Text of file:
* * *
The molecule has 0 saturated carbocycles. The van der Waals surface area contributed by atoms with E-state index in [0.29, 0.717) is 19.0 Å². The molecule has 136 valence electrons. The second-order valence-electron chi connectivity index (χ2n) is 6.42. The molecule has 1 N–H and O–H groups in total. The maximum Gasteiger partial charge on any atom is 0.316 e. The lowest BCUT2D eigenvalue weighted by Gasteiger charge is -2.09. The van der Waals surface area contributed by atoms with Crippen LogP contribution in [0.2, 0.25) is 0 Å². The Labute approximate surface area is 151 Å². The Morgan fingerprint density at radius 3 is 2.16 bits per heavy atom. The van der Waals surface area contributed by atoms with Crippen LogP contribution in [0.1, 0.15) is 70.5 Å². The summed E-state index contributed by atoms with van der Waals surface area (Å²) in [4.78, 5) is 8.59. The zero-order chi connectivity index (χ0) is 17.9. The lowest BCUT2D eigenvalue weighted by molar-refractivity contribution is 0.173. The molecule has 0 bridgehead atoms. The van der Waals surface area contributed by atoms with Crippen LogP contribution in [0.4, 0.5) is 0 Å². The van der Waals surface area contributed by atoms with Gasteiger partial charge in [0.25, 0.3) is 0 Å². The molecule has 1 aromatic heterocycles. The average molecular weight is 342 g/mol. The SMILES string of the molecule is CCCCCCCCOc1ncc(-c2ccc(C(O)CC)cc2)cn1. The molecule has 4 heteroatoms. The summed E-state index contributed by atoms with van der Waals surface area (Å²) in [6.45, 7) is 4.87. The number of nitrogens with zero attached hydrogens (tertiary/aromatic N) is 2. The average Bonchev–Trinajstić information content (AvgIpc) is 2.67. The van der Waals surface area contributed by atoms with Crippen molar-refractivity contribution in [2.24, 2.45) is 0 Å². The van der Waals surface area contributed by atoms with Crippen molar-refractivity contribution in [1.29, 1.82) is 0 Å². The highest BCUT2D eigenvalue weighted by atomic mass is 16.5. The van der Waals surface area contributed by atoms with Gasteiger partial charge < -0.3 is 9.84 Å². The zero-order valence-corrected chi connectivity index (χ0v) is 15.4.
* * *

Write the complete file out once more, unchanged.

The molecule has 0 saturated carbocycles. The van der Waals surface area contributed by atoms with E-state index in [0.29, 0.717) is 19.0 Å². The molecule has 136 valence electrons. The second-order valence-electron chi connectivity index (χ2n) is 6.42. The molecule has 1 N–H and O–H groups in total. The maximum Gasteiger partial charge on any atom is 0.316 e. The lowest BCUT2D eigenvalue weighted by Gasteiger charge is -2.09. The van der Waals surface area contributed by atoms with Crippen LogP contribution in [0.2, 0.25) is 0 Å². The Labute approximate surface area is 151 Å². The Morgan fingerprint density at radius 3 is 2.16 bits per heavy atom. The van der Waals surface area contributed by atoms with Crippen LogP contribution in [0.1, 0.15) is 70.5 Å². The summed E-state index contributed by atoms with van der Waals surface area (Å²) in [4.78, 5) is 8.59. The zero-order chi connectivity index (χ0) is 17.9. The lowest BCUT2D eigenvalue weighted by molar-refractivity contribution is 0.173. The molecule has 0 bridgehead atoms. The van der Waals surface area contributed by atoms with Crippen LogP contribution in [0.4, 0.5) is 0 Å². The van der Waals surface area contributed by atoms with Gasteiger partial charge in [0.25, 0.3) is 0 Å². The molecule has 1 aromatic heterocycles. The average molecular weight is 342 g/mol. The SMILES string of the molecule is CCCCCCCCOc1ncc(-c2ccc(C(O)CC)cc2)cn1. The molecule has 4 heteroatoms. The summed E-state index contributed by atoms with van der Waals surface area (Å²) in [6.45, 7) is 4.87. The number of nitrogens with zero attached hydrogens (tertiary/aromatic N) is 2. The average Bonchev–Trinajstić information content (AvgIpc) is 2.67. The van der Waals surface area contributed by atoms with Crippen molar-refractivity contribution in [2.24, 2.45) is 0 Å². The van der Waals surface area contributed by atoms with Crippen molar-refractivity contribution in [1.29, 1.82) is 0 Å². The highest BCUT2D eigenvalue weighted by atomic mass is 16.5. The van der Waals surface area contributed by atoms with Gasteiger partial charge < -0.3 is 9.84 Å². The zero-order valence-corrected chi connectivity index (χ0v) is 15.4.